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Country Mozambique

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Located in Mozambique :: Mozambique  :: Caia
Category: Places :: Country


The palm-fringed coast with its pristine white beaches is the country’s biggest drawcard, offering excellent snorkelling and fishing. However, Mozambique also has worthwhile game parks like Limpopo, Gorongosa and Niassa National Parks.

Maputo, the capital, has many historical sites to explore and Ilha de Mozambique, the country’s original capital, is a world heritage site and living, bustling museum worth visiting.

Travellers with a basic understanding of Portuguese will manage better, especially in the north, which is more rural and less developed in terms of tourism than the south.

Due to militant Islamic activity in the north of Mozambique during 2020 it was unsafe to travel north of Pemba along the coast. The inland route, central and southern Mozambique, however, was safe but it’s best to check on the safety situation in the country before you leave for Mozambique.

During and after the rainy season the roads can become atrocious and the traffic around Maputo is a nightmare at all times, although a new ring road system does alleviate the problem to some degree.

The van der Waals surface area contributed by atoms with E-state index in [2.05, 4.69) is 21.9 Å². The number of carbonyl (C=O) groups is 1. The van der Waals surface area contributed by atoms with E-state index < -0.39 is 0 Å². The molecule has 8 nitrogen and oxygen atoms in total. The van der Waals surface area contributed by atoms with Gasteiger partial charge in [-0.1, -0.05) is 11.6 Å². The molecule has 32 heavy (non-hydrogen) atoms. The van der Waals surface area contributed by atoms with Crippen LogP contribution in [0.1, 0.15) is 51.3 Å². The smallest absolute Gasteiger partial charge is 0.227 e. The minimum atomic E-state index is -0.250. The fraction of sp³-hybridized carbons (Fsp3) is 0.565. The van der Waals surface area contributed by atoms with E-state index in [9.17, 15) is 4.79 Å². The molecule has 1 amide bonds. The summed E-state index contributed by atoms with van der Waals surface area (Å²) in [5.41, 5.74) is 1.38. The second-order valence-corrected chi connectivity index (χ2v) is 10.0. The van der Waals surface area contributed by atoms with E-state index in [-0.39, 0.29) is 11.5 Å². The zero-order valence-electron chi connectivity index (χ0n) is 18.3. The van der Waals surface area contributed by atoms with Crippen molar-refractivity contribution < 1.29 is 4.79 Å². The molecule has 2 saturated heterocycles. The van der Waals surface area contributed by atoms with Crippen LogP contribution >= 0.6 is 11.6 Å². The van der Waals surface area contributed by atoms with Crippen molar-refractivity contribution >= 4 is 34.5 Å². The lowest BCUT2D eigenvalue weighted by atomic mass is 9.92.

Unfortunately, the traffic police in Mozambique are notoriously corrupt and can hassle tourists; so, make sure that your vehicle fully complies with local requirements. The situation has become so bad that a support group was established on Facebook and a smartphone app developed to assist travellers. Sadly, tourism to Mozambique has declined in recent years because of this, which is a pity because it is a beautiful country and has a lot to offer.

Address :  Mozambique

Travelling Information

Metical (pronounced Meticaysh). US dollars, British pounds and SA rands are accepted at tourist hubs.

Drive on the left-hand side of the road. Driving in Mozambique is not easy because of road conditions and the number of pedestrians, bicycles and motorbikes on the road. Be very observant of speed signs and keep your speed down. Many villages along the way will slow down your average travelling speed significantly.